Saying goodbye

Paul’s third missionary journey concluded with a series of sad goodbyes that escalated into a gut wrenching, heart breaking standoff between Paul and a prophet named Agubus who foretold of his arrest in Jerusalem. It says in Acts 21:13, “Then Paul answered, ‘What do you mean by weeping and breaking my heart? For I am ready not only to be bound, but also to die at Jerusalem for the name of the Lord Jesus'” (NKJV). Paul’s determination to fulfill his ministry’s objective of taking the gospel of Jesus Christ to the whole world caused him to ignore the counsel of his own elders and to separate himself from the people he dearly loved. The only explanation for his irrational behavior was that Paul was convinced that God expected him to eventually end up in Rome.

The final weeks, days, and even hours of Paul’s last missionary journey were choreographed around the collection and delivery of an offering to the Christians in Jerusalem that were suffering financial hardship as a result of their faith in Christ. After a riot in Ephesus, Paul went to Macedonia and Greece, then to Philippi and Troas. “Although Paul was in a hurry to arrive at Jerusalem by Pentecost, he remained seven days at Troas. This might have been because of a ship schedule, but more than likely the delay was in order to meet with the believers on the first day of the week to break bread” (Note on Acts 20:6).

And upon the first day of the week, when the disciples came together to break bread, Paul preached unto them, ready to depart on the morrow; and continued his speech until midnight. And there were many lights in the upper chamber, where they were gathered together. And there sat in a window a certain young man named Eutychus, being fallen into a deep sleep: and as Paul was long preaching, he sunk down with sleep, and fell down from the third loft, and was taken up dead. And Paul went down, and fell on him, and embracing him said, Trouble not yourselves; for his life is in him. When he therefore was come up again, and had broken bread, and eaten, and talked a long while, even till break of day, so he departed. (Acts 21:7-11)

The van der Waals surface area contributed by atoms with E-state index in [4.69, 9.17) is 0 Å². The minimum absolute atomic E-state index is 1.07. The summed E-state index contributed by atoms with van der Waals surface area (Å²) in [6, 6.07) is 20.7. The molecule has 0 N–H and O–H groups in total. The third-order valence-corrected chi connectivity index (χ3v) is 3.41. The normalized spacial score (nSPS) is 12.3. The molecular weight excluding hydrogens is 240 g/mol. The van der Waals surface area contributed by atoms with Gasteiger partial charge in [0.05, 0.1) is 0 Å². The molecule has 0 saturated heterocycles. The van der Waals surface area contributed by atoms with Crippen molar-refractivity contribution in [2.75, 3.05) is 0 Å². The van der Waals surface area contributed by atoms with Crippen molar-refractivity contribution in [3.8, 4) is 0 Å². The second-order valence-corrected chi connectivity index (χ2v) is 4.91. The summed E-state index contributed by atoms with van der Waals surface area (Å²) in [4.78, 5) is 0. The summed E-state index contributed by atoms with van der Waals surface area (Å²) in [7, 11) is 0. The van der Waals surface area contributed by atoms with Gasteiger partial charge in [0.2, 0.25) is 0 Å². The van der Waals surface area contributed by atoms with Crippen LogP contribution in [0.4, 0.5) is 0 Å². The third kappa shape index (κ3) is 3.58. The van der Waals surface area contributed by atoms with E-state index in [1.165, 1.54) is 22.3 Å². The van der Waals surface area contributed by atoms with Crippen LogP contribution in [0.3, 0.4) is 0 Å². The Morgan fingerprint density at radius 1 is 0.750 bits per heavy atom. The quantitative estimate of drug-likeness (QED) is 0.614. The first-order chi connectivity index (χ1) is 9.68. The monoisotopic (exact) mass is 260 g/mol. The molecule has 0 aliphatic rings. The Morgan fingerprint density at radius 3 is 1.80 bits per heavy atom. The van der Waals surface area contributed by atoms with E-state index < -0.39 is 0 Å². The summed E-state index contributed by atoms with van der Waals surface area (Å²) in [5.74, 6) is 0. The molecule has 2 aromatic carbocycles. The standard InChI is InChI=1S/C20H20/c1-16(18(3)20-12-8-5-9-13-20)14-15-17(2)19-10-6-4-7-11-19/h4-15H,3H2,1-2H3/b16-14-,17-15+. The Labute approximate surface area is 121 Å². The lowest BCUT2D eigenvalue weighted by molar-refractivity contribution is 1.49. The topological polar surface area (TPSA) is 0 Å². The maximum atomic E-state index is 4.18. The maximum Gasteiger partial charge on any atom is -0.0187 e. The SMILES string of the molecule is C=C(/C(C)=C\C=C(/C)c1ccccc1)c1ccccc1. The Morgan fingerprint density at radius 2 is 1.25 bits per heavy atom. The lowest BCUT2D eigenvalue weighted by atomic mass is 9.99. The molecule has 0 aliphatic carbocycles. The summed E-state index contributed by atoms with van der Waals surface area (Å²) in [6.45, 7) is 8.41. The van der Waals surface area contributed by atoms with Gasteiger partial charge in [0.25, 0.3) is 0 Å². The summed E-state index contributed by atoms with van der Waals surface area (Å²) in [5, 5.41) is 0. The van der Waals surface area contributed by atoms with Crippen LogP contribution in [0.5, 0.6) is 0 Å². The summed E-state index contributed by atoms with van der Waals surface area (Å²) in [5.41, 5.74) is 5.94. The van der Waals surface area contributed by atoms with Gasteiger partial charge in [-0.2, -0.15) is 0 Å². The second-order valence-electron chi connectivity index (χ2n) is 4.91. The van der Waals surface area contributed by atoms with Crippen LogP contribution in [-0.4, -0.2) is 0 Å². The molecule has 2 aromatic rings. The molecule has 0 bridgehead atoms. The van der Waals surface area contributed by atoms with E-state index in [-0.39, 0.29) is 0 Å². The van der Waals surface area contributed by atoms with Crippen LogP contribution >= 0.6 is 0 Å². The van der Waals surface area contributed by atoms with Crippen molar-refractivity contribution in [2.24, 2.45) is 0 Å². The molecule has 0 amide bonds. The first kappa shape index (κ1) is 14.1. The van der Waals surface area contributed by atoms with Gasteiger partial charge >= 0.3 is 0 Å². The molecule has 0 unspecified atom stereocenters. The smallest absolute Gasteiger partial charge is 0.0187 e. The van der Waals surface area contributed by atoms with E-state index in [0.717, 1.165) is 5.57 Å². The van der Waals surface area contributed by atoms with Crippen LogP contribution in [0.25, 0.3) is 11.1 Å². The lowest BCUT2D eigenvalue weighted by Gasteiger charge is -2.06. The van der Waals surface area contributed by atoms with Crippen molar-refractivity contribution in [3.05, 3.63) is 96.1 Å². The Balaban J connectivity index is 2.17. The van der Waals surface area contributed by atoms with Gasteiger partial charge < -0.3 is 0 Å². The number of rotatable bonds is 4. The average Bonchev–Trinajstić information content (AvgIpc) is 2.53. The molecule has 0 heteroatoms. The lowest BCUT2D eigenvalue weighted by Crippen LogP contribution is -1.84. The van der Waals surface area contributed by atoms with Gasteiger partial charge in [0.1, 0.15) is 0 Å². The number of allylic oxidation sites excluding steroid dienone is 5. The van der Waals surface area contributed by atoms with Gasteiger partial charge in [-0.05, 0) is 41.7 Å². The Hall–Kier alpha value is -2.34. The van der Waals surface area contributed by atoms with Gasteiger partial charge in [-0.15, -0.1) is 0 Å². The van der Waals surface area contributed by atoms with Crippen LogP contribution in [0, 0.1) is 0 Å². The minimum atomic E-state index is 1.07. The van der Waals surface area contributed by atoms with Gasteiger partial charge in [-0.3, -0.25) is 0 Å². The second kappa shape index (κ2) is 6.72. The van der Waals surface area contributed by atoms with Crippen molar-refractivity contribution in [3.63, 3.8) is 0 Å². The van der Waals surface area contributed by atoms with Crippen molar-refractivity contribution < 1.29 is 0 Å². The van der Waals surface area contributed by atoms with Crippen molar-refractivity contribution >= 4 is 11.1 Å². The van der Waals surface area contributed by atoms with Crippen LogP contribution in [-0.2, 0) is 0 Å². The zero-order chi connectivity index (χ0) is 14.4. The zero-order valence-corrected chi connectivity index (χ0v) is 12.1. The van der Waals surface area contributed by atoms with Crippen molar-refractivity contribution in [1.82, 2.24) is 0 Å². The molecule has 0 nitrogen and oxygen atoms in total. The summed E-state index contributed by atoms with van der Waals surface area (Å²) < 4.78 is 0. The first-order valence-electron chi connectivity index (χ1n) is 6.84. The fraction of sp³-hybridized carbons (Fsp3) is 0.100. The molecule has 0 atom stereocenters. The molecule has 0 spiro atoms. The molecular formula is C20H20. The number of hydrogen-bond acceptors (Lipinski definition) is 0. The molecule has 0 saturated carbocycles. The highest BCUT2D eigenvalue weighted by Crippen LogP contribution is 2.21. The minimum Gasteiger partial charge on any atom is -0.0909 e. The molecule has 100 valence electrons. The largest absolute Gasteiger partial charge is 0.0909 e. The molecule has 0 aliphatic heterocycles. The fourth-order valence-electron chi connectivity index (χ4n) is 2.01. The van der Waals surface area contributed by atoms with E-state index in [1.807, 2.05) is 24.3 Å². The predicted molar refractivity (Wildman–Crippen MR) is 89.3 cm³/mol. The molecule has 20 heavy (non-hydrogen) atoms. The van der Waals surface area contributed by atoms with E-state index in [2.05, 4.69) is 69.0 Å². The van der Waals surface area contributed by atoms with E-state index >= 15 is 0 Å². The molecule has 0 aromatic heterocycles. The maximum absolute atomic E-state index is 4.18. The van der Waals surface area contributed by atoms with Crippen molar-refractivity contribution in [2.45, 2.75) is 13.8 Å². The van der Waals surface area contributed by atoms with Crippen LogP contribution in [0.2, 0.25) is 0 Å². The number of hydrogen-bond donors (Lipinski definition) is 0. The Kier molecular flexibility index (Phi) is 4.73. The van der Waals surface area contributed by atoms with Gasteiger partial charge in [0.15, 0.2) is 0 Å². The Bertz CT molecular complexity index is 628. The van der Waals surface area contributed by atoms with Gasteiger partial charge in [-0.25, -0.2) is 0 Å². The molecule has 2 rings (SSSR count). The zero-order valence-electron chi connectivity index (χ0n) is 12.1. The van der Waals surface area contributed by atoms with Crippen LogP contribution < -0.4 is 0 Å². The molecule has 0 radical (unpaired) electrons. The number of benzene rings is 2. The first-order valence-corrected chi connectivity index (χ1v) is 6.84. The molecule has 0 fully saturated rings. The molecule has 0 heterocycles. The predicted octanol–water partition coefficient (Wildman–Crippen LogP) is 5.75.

The miracle Paul performed of raising Eutychus from the dead, not only confirmed his apostleship, but also seemed to testify to the fact that Paul was at the height of his ministerial career when he was arrested in Jerusalem. Like Jesus, who suffered the greatest persecution during the final days of his ministry, Paul was considered an extreme threat and hated by the Jews in Jerusalem. It was his staunch commitment to preaching the gospel that put Paul in danger of losing his life when he returned to the city where Jesus was crucified.

Paul told the Ephesians, “And now behold, I go bound in the spirit unto Jerusalem, not knowing the things that shall befall me there: save that the Holy Ghost witnesseth in every city, saying that bonds and afflictions abide me. But none of these things move me, neither count I my life dear unto myself, so that I might finish my course with joy, and the ministry, which I have received of the Lord Jesus, to testify the gospel of grace of God. And now behold, I know that ye all, among whom I have gone preaching the kingdom of God, shall see my face no more” (Acts 21:22-24).

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